Life-saving Skin Graft Replaces 80% Of Boy’s Skin

On November 17, 2017 by Tim Newman

In a groundbreaking treatment, scientists create enough skin to cover 80 percent of a boys’ body. The procedure saved the life of a 7-year-old with a rare genetic disease.

Junctional epidermolysis bullosa (JEB) is a rare genetic skin disease. Gene mutations significantly impact the way in which components of skin bind together.  The skin of people with JEB blisters and becomes raw even when it is only lightly touched.

Currently, there is no cure and treatments can only focus on reducing or dealing with symptoms. Sadly, because the condition also affects the larynx and lining of the gut, it can be difficult to put weight on and babies with severe JEB rarely make it to their first birthday and 40 percent die before their teenage years. 

Children that do survive the early months of life must deal with painful recurrent wounds that leave them open for infection and significantly increase the risk of skin cancer.

JEB is caused by the mutation of three genes that are jointly responsible for producing  laminin-332 and others that code for collagen-17 and alpha-6-beta-4 integrins.

A desperate case

In June 2015, a 7-year-old boy with JEB arrived at the Children’s Hospital at Ruhr University, Germany. Since birth, he had developed blisters all over his body, particularly on his back, sides, and legs. Due to infections, during the 6 weeks before admission, his condition had deteriorated severely.

Although the doctors worked hard to reduce his pain levels and keep him alive, he had lost more than two-thirds of his skin, and no treatments were effective. His life hung in the balance.

As a last ditch attempt, the doctors got in touch with Michele de Luca the Director and Gene Therapy Program Coordinator at the Center for Regenerative Medicine at the University of Modena and Reggio Emilia, Italy. de Luca had previously done work on regenerating skin. He had done similar grafts on legs, but nothing of this size and scope.

To begin, the team took skin cells from the boy’s groin — an area that did not blister; these cells included stem cells. Then, they used a virus to transport a normal version of the faulty gene into those skin cells. From this cell line, skin could be grown that no longer carried the JEB mutation. Finally, once enough had been grown, the skin was grafted onto the boy’s body in procedures carried out between October 2015 and January 2016. The procedure and results were recently published in the journal Nature.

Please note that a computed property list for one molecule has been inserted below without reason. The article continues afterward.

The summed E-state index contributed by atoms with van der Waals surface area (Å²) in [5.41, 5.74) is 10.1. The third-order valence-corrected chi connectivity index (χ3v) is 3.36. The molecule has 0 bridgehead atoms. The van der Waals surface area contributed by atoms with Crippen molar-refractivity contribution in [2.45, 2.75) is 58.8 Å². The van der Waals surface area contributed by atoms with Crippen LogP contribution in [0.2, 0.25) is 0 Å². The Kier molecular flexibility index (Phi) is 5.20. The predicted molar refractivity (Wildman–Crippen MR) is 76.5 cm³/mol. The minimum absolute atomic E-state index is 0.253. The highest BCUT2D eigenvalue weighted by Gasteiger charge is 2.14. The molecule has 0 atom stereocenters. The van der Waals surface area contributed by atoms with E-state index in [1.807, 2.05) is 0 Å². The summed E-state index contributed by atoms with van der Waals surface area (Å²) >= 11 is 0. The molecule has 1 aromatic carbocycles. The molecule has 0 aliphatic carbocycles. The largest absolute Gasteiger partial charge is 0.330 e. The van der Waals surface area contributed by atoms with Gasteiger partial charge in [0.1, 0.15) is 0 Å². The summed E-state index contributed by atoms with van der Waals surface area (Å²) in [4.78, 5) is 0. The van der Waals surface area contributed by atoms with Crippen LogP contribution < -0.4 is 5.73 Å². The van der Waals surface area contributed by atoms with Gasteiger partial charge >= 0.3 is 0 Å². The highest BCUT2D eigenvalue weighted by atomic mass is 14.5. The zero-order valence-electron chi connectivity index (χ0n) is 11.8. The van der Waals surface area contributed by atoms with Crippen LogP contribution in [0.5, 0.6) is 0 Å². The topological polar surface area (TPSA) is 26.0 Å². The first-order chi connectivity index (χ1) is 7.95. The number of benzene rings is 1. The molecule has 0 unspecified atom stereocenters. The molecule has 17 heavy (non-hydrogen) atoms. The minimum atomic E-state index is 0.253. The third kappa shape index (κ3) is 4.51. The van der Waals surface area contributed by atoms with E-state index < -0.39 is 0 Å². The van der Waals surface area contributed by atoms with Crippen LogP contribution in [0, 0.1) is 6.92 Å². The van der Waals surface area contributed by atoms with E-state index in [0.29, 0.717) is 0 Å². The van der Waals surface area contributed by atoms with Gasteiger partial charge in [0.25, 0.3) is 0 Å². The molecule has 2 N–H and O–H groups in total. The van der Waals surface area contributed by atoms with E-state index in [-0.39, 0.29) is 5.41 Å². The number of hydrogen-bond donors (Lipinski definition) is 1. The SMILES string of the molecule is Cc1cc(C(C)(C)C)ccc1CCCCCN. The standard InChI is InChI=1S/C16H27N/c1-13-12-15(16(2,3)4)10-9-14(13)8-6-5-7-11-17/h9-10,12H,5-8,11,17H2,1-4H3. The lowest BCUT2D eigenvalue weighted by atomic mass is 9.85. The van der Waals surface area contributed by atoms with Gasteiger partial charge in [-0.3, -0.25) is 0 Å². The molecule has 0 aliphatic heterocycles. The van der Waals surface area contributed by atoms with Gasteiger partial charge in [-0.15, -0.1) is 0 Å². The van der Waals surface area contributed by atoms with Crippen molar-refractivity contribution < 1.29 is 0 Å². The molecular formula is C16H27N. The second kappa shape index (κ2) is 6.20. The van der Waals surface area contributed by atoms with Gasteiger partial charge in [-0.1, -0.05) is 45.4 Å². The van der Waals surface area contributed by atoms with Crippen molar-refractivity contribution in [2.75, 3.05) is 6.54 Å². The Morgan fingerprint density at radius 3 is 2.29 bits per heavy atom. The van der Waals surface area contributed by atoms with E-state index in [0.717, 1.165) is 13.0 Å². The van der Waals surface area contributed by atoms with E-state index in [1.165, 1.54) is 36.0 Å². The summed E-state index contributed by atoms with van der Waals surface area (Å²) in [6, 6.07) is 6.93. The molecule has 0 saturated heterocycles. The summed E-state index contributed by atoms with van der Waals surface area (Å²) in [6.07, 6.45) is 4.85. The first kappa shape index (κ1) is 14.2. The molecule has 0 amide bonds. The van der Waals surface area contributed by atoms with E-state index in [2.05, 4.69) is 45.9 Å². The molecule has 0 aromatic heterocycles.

In total, around 80 percent of the boy’s total body skin area was restored by the transgenic epidermis.

Miraculous full recovery

Although he spent more than 8 months in hospital, he is now recovered. At the 21-month-checkup, he had not developed any blisters or erosions. Wounds heal normally, and the skin behaves naturally under mechanical stress. The researchers took punch biopsies 4, 8, and 21 months after grafting and the epidermis looked normal even under microscopic inspection. Levels of laminin-332 were within the normal range. He can live the life of a normal child.

This success story is now the basis for more clinical trials being carried out by de Luca and his team. As the authors of the paper write:

“The successful outcome of this study paves the way for gene therapy to treat other types of epidermolysis bullosa and provides a blueprint that can be applied to other stem cell-mediated combined ex vivo cell and gene therapies.”

There are a number of forms of epidermolysis affecting an estimated 200 children per year in the United States. This groundbreaking procedure gives hope that the condition can be significantly and permanently treated.

@media all and (max-width: 228px) { div#darkbackground, div.visiblebox { display: none; } }